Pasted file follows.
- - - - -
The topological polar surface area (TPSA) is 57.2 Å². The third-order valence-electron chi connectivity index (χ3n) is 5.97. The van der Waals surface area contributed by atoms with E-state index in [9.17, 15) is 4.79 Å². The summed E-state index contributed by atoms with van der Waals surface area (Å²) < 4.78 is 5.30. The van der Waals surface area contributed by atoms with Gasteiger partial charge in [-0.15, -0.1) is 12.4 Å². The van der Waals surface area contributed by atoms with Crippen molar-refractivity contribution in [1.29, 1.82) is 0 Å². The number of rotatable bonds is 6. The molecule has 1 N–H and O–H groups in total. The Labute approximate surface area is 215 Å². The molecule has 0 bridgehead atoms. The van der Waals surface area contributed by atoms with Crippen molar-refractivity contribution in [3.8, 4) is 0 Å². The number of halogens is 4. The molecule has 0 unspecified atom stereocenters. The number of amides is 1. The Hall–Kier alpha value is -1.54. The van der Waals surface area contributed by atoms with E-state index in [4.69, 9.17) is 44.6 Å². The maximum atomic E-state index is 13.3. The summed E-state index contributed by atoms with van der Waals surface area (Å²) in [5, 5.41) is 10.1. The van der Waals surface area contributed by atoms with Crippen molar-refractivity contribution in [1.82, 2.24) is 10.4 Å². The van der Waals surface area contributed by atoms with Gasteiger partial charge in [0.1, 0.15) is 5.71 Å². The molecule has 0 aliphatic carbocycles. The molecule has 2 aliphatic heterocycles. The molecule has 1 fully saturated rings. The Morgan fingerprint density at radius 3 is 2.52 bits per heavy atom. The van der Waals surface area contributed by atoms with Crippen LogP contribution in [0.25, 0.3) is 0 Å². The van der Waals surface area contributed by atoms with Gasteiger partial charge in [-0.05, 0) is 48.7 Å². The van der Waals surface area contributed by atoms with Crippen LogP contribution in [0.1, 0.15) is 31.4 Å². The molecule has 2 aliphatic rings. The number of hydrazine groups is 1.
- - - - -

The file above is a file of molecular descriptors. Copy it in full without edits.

The topological polar surface area (TPSA) is 57.2 Å². The third-order valence-electron chi connectivity index (χ3n) is 5.97. The van der Waals surface area contributed by atoms with E-state index in [9.17, 15) is 4.79 Å². The summed E-state index contributed by atoms with van der Waals surface area (Å²) < 4.78 is 5.30. The van der Waals surface area contributed by atoms with Gasteiger partial charge in [-0.15, -0.1) is 12.4 Å². The van der Waals surface area contributed by atoms with Crippen molar-refractivity contribution in [1.29, 1.82) is 0 Å². The number of rotatable bonds is 6. The molecule has 1 N–H and O–H groups in total. The Labute approximate surface area is 215 Å². The molecule has 0 bridgehead atoms. The van der Waals surface area contributed by atoms with Crippen molar-refractivity contribution in [3.8, 4) is 0 Å². The number of halogens is 4. The molecule has 0 unspecified atom stereocenters. The number of amides is 1. The Hall–Kier alpha value is -1.54. The van der Waals surface area contributed by atoms with E-state index in [4.69, 9.17) is 44.6 Å². The maximum atomic E-state index is 13.3. The summed E-state index contributed by atoms with van der Waals surface area (Å²) in [5, 5.41) is 10.1. The van der Waals surface area contributed by atoms with Crippen molar-refractivity contribution in [1.82, 2.24) is 10.4 Å². The van der Waals surface area contributed by atoms with Gasteiger partial charge in [0.1, 0.15) is 5.71 Å². The molecule has 0 aliphatic carbocycles. The molecule has 2 aliphatic heterocycles. The molecule has 1 fully saturated rings. The Morgan fingerprint density at radius 3 is 2.52 bits per heavy atom. The van der Waals surface area contributed by atoms with Crippen LogP contribution in [0.25, 0.3) is 0 Å². The van der Waals surface area contributed by atoms with Gasteiger partial charge in [-0.05, 0) is 48.7 Å². The van der Waals surface area contributed by atoms with Crippen LogP contribution in [0.1, 0.15) is 31.4 Å². The molecule has 2 aliphatic rings. The number of hydrazine groups is 1.